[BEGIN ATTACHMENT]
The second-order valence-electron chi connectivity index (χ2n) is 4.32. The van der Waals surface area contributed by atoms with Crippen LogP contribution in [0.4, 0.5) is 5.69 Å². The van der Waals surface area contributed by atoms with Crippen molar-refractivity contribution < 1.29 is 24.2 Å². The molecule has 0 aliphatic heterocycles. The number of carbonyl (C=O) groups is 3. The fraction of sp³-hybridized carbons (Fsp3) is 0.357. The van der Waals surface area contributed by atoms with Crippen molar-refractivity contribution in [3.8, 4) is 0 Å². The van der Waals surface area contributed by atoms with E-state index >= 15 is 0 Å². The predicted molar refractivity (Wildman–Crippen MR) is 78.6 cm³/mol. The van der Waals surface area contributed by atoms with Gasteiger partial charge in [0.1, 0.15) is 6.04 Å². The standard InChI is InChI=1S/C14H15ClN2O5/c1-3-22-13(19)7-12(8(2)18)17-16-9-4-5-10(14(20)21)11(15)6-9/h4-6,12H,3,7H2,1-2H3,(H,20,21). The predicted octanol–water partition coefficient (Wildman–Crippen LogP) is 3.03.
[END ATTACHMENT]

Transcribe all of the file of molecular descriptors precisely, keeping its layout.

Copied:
The second-order valence-electron chi connectivity index (χ2n) is 4.32. The van der Waals surface area contributed by atoms with Crippen LogP contribution in [0.4, 0.5) is 5.69 Å². The van der Waals surface area contributed by atoms with Crippen molar-refractivity contribution < 1.29 is 24.2 Å². The molecule has 0 aliphatic heterocycles. The number of carbonyl (C=O) groups is 3. The fraction of sp³-hybridized carbons (Fsp3) is 0.357. The van der Waals surface area contributed by atoms with Crippen molar-refractivity contribution in [3.8, 4) is 0 Å². The van der Waals surface area contributed by atoms with E-state index >= 15 is 0 Å². The predicted molar refractivity (Wildman–Crippen MR) is 78.6 cm³/mol. The van der Waals surface area contributed by atoms with Gasteiger partial charge in [0.1, 0.15) is 6.04 Å². The standard InChI is InChI=1S/C14H15ClN2O5/c1-3-22-13(19)7-12(8(2)18)17-16-9-4-5-10(14(20)21)11(15)6-9/h4-6,12H,3,7H2,1-2H3,(H,20,21). The predicted octanol–water partition coefficient (Wildman–Crippen LogP) is 3.03.